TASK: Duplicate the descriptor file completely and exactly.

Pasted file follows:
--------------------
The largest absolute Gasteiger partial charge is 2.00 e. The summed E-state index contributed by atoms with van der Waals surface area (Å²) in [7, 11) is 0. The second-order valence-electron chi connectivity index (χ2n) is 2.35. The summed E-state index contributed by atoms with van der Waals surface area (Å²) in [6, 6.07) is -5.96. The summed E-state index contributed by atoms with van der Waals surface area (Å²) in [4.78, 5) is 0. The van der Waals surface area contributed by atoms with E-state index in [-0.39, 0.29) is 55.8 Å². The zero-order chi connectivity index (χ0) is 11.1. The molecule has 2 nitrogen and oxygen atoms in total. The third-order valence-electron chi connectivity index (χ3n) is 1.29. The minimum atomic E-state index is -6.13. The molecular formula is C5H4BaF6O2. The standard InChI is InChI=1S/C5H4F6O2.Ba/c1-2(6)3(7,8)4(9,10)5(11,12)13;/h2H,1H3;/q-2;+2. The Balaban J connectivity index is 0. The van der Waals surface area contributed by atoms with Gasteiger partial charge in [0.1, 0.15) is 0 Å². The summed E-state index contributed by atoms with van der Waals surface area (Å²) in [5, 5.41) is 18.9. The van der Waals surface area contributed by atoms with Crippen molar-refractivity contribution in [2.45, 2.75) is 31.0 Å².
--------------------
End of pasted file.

The largest absolute Gasteiger partial charge is 2.00 e. The summed E-state index contributed by atoms with van der Waals surface area (Å²) in [7, 11) is 0. The second-order valence-electron chi connectivity index (χ2n) is 2.35. The summed E-state index contributed by atoms with van der Waals surface area (Å²) in [6, 6.07) is -5.96. The summed E-state index contributed by atoms with van der Waals surface area (Å²) in [4.78, 5) is 0. The van der Waals surface area contributed by atoms with E-state index in [-0.39, 0.29) is 55.8 Å². The zero-order chi connectivity index (χ0) is 11.1. The molecule has 2 nitrogen and oxygen atoms in total. The third-order valence-electron chi connectivity index (χ3n) is 1.29. The minimum atomic E-state index is -6.13. The molecular formula is C5H4BaF6O2. The standard InChI is InChI=1S/C5H4F6O2.Ba/c1-2(6)3(7,8)4(9,10)5(11,12)13;/h2H,1H3;/q-2;+2. The Balaban J connectivity index is 0. The van der Waals surface area contributed by atoms with Gasteiger partial charge in [0.1, 0.15) is 0 Å². The summed E-state index contributed by atoms with van der Waals surface area (Å²) in [5, 5.41) is 18.9. The van der Waals surface area contributed by atoms with Crippen molar-refractivity contribution in [2.45, 2.75) is 31.0 Å².